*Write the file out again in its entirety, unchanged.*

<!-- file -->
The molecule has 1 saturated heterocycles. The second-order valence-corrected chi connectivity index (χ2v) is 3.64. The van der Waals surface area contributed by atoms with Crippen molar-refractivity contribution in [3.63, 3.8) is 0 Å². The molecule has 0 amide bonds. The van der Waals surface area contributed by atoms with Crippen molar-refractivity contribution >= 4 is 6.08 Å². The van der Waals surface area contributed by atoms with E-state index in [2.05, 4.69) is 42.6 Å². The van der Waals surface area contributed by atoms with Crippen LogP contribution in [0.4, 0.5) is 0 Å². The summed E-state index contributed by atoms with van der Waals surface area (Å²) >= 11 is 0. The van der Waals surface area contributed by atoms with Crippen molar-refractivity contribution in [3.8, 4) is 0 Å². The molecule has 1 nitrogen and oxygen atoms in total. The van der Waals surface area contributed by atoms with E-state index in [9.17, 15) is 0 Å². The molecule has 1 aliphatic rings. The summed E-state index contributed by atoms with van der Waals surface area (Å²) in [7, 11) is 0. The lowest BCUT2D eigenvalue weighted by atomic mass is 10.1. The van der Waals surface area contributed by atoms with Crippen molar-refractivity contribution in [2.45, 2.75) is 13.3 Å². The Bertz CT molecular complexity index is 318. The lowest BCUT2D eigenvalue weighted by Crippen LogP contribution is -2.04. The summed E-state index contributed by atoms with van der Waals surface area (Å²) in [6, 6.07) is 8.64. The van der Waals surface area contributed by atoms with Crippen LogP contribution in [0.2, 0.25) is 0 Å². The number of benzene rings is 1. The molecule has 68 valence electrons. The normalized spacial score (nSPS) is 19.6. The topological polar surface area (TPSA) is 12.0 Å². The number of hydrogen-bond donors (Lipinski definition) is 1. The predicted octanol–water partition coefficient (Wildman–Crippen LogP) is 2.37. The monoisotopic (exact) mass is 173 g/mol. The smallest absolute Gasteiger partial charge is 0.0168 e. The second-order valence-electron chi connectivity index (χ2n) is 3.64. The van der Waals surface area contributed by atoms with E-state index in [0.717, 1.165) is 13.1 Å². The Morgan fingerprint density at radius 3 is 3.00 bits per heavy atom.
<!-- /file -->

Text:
The molecule has 1 saturated heterocycles. The second-order valence-corrected chi connectivity index (χ2v) is 3.64. The van der Waals surface area contributed by atoms with Crippen molar-refractivity contribution in [3.63, 3.8) is 0 Å². The molecule has 0 amide bonds. The van der Waals surface area contributed by atoms with Crippen molar-refractivity contribution >= 4 is 6.08 Å². The van der Waals surface area contributed by atoms with E-state index in [2.05, 4.69) is 42.6 Å². The van der Waals surface area contributed by atoms with Crippen LogP contribution in [0.4, 0.5) is 0 Å². The summed E-state index contributed by atoms with van der Waals surface area (Å²) >= 11 is 0. The van der Waals surface area contributed by atoms with Crippen molar-refractivity contribution in [3.8, 4) is 0 Å². The molecule has 1 nitrogen and oxygen atoms in total. The van der Waals surface area contributed by atoms with E-state index in [9.17, 15) is 0 Å². The molecule has 1 aliphatic rings. The summed E-state index contributed by atoms with van der Waals surface area (Å²) in [7, 11) is 0. The lowest BCUT2D eigenvalue weighted by atomic mass is 10.1. The van der Waals surface area contributed by atoms with Crippen molar-refractivity contribution in [2.45, 2.75) is 13.3 Å². The Bertz CT molecular complexity index is 318. The lowest BCUT2D eigenvalue weighted by Crippen LogP contribution is -2.04. The summed E-state index contributed by atoms with van der Waals surface area (Å²) in [6, 6.07) is 8.64. The van der Waals surface area contributed by atoms with Crippen LogP contribution in [0.2, 0.25) is 0 Å². The number of benzene rings is 1. The molecule has 68 valence electrons. The normalized spacial score (nSPS) is 19.6. The topological polar surface area (TPSA) is 12.0 Å². The number of hydrogen-bond donors (Lipinski definition) is 1. The predicted octanol–water partition coefficient (Wildman–Crippen LogP) is 2.37. The monoisotopic (exact) mass is 173 g/mol. The smallest absolute Gasteiger partial charge is 0.0168 e. The second-order valence-electron chi connectivity index (χ2n) is 3.64. The van der Waals surface area contributed by atoms with E-state index in [0.717, 1.165) is 13.1 Å². The Morgan fingerprint density at radius 3 is 3.00 bits per heavy atom.